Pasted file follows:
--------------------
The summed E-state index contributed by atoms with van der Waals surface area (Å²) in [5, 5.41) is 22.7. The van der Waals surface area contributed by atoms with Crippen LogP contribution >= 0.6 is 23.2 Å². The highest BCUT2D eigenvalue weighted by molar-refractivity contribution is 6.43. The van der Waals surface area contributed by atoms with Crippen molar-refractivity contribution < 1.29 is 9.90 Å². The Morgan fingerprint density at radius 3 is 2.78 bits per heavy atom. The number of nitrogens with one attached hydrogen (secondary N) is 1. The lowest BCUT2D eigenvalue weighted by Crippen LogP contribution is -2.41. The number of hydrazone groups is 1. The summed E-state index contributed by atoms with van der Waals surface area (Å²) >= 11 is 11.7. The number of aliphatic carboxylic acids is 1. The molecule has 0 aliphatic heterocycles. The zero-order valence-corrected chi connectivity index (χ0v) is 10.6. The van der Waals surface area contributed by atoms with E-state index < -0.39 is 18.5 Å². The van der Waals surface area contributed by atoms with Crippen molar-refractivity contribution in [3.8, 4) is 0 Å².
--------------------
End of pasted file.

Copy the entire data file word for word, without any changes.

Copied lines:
The summed E-state index contributed by atoms with van der Waals surface area (Å²) in [5, 5.41) is 22.7. The van der Waals surface area contributed by atoms with Crippen LogP contribution >= 0.6 is 23.2 Å². The highest BCUT2D eigenvalue weighted by molar-refractivity contribution is 6.43. The van der Waals surface area contributed by atoms with Crippen molar-refractivity contribution < 1.29 is 9.90 Å². The Morgan fingerprint density at radius 3 is 2.78 bits per heavy atom. The number of nitrogens with one attached hydrogen (secondary N) is 1. The lowest BCUT2D eigenvalue weighted by Crippen LogP contribution is -2.41. The number of hydrazone groups is 1. The summed E-state index contributed by atoms with van der Waals surface area (Å²) >= 11 is 11.7. The number of aliphatic carboxylic acids is 1. The molecule has 0 aliphatic heterocycles. The zero-order valence-corrected chi connectivity index (χ0v) is 10.6. The van der Waals surface area contributed by atoms with E-state index < -0.39 is 18.5 Å². The van der Waals surface area contributed by atoms with Crippen molar-refractivity contribution in [3.8, 4) is 0 Å².